First, they can advocate for different kind of public sector engagement in infrastructure in many regions of the world. Historically, most infrastructure spending has come from public sources. However, as noted above, many developed countries, like the United States, have significantly decreased public expenditure on infrastructure. Governments may be constrained in putting a lot more money into infrastructure at present but they can do three other things to make sure projects in line with Global Goals get the funding they need. They can attract more finance from other sources by being more consistent in how they structure the finance for major projects. For example, they can take on unusual planning or unproven technology risks, reducing the risk for other investors. They can improve legal frameworks and protections for private investors. And they can increase the credibility of public institutions involved in executing projects on the ground. Business leaders should advocate strongly for these practical actions that would enable greater private sector participation in infrastructure investment and operations.

Second, business leaders can support the revitalisation and re-orientation of DFIs. Their power to raise blended finance makes them a critical bridge between private investment and public projects. (See Box 9: Hydroelectricity from blended finance). The World Bank, for instance, can raise US$28 from international markets for every dollar put in to the bank as paid capital182, as can the International Finance Corporation (IFC), which has financed over US$200 billion of private sector projects in a variety of sectors on the basis of only US$2.6 billion of paid-in capital.183 The IFC has now established its own fund business to manage third-party capital as well.184 In addition, a recent Standard & Poor analysis estimated that, under certain assumptions, the 19 largest multilateral lending institutions could increase their credit exposure by US$1 trillion without losing their current credit ratings, provided the right project selection criteria are in place.185 Despite this potential, at present the eight major MDBs, excluding the European Investment Bank, invest only US$35-40 billion a year in infrastructure.186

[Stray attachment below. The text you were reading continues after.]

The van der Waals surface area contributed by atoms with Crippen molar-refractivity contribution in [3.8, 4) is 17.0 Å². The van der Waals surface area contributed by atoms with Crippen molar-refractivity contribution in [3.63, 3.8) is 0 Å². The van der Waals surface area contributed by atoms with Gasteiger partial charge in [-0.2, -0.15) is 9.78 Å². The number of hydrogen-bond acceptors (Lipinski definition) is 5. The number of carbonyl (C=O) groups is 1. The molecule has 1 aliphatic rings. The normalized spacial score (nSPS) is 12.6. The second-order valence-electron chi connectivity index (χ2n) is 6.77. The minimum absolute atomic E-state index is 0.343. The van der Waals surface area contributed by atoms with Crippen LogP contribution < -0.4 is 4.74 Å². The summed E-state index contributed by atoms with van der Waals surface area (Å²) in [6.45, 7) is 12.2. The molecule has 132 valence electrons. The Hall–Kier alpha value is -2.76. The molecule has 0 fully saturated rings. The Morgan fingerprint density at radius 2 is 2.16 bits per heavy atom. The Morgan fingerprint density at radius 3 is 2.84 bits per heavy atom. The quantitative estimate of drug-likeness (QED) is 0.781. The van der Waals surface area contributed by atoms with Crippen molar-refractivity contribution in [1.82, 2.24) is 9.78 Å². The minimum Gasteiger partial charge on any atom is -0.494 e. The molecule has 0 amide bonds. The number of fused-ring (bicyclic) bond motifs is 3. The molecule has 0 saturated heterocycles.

The Commission believes that the capital base of the MDBs and also the major regional development banks and DFIs should be expanded significantly and their business models re-directed towards mobilising private finance into all areas of Global Goals financing, including infrastructure.187 Recognizing the critical role of the private sector in achieving the Global Goals, the three-yearly funding commitments made to the International Development Association (IDA) in December 2016 for the first time includes a private sector window to promote blended financing of development projects. The recent announcement that the World Bank is partnering with BNP Paribas to launch a set of equity-index linked World Bank bonds, in which the index is based on companies selected for their SDG alignment, is a further innovative step in the right direction. The Commission also believes that domestic DFIs should be strengthened and directed towards sustainable finance solutions.

The need for more blended finance mobilised by these institutions has never been greater: if executed well, it could be the single most important lever for delivering the Global Goals. An efficient blended finance strategy, one that crowds in US$20 of private capital for each public dollar, could raise the additional US$2.4 trillion a year needed for sustainable infrastructure development at a yearly cost of only US$125 billion of public capital. Despite fiscal constraints in many countries, this aggregate amount of public investment seems feasible. However, a less efficient model, crowding in just US$5 of private capital for every public dollar, would require up to US$500 billion of additional public investment a year. This would be much harder to finance.

"Blended finance is too important to the Global Goals to get wrong."